Weiner's wife is leaving him amid a new sexting scandal
NEW YORK (AP) - Hillary Clinton aide Huma Abedin said Monday that she is leaving her husband, Anthony Weiner, after the former New York congressman was accused in yet another sexting scandal.
"After long and painful consideration and work on my marriage, I have made the decision to separate from my husband," Abedin, vice chair of Clinton's presidential campaign, said in a statement issued by the campaign. "Anthony and I remain devoted to doing what is best for our son, who is the light of our life."
The New York Post published photos late Sunday that it said Weiner, a Democrat, had sent last year to a woman. The tabloid identified her only as a "40-something divorcee" who lives "out West" and is a supporter of Republican Donald Trump.
The photos included several shots of Weiner bare-chested and two close-ups of his bulging underpants. In one of the pictures, Weiner is lying on a bed with his toddler son while he is texting the woman, according to the Post. The tabloid also ran sexually suggestive text messages that it said the two exchanged.
Weiner told the Post that he and the woman "have been friends for some time."
"She has asked me not to comment except to say that our conversations were private, often included pictures of her nieces and nephews and my son and were always appropriate," he told the newspaper.
Weiner didn't return a call, text or email from The Associated Press. Weiner deleted his Twitter account Monday.
The Post didn't say how it had obtained the photographs and messages.
Abedin, 40, is a longtime aide and confidante to Clinton who is often referred to as the candidate's second daughter. She is widely expected to play an important role in a Clinton administration if the Democrat is elected president.
The marital split spilled into the presidential campaign, with Trump seizing on it to accuse Clinton of "bad judgment." He suggested that Weiner might have seen and spread classified information, but offered no evidence to support the allegation.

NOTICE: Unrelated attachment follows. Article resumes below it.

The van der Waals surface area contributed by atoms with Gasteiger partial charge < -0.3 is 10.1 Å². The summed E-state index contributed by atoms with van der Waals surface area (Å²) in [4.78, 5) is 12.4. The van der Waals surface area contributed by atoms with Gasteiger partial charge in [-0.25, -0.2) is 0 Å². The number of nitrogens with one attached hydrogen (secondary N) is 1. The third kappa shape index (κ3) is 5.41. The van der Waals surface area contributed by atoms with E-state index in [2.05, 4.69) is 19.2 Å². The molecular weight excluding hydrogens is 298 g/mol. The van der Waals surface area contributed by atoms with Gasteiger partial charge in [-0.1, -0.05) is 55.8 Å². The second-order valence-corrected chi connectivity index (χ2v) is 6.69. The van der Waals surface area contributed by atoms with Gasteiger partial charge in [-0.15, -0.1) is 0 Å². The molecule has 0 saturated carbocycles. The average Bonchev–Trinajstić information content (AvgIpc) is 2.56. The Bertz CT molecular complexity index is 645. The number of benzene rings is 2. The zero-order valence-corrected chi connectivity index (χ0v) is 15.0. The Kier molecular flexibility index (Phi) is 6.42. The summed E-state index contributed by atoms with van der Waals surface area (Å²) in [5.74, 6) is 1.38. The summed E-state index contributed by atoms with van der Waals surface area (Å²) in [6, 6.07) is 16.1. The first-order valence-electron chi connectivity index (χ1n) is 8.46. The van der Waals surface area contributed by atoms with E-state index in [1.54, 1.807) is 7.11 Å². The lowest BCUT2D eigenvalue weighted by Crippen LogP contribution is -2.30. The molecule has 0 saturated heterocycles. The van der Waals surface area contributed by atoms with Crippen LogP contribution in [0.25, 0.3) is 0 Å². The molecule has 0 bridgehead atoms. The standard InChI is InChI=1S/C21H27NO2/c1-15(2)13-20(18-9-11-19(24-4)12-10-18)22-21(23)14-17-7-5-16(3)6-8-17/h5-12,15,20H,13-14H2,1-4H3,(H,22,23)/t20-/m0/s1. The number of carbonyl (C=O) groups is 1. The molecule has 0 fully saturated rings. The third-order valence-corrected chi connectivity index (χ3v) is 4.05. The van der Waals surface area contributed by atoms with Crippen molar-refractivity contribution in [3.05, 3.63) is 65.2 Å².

Abedin has been under scrutiny during the probe into Clinton's use of a private email system while she was secretary of state. Federal prosecutors declined to file charges in the investigation, but FBI Director James Comey said Clinton and her aides had been "extremely careless" in their handling of classified information.
Weiner quit Congress in 2011 after it discovered that he was sending women sexually explicit messages. Weiner ran for mayor of New York in 2013, but that bid collapsed after it was reported that he had continued to sext women.
His persistent sexting, despite the consequences, disgusted and mystified voters. Some psychology experts, while cautioning they haven't treated him, suggested his behavior smacks of extreme impulsiveness, compulsion or a form of addiction.
"Impulsivity is something that a lot of people really struggle with," said Jeannette Stern, a New York therapist. While there are various approaches people can try to change such behavior, she noted, "they have to really be willing to stop."
Since his mayoral bid, Weiner has remained in the public eye, commenting on politics on a local cable news show. A documentary offering a cringe-inducing inside view of his mayoral campaign and its unraveling played in theaters earlier this year and is set to air on Showtime this fall.
In the documentary, Weiner allowed the camera crew extraordinary access even after the new scandal broke. His wife appeared stricken and deeply uncomfortable as the cameras continued to roll.
Abedin began working for the former first lady as a White House intern and became a trusted aide and adviser as Clinton won a seat in the Senate representing New York in 2000, ran for president in 2008 and served as President Barack Obama's secretary of state.
Abedin and Weiner were married in 2010 at a wedding officiated by former President Bill Clinton. They have a 4-year-old son, Jordan.
Frequently by Clinton's side, Abedin was spotted outside fundraisers for the Democratic presidential nominee on Sunday in the Hamptons, on New York's Long Island.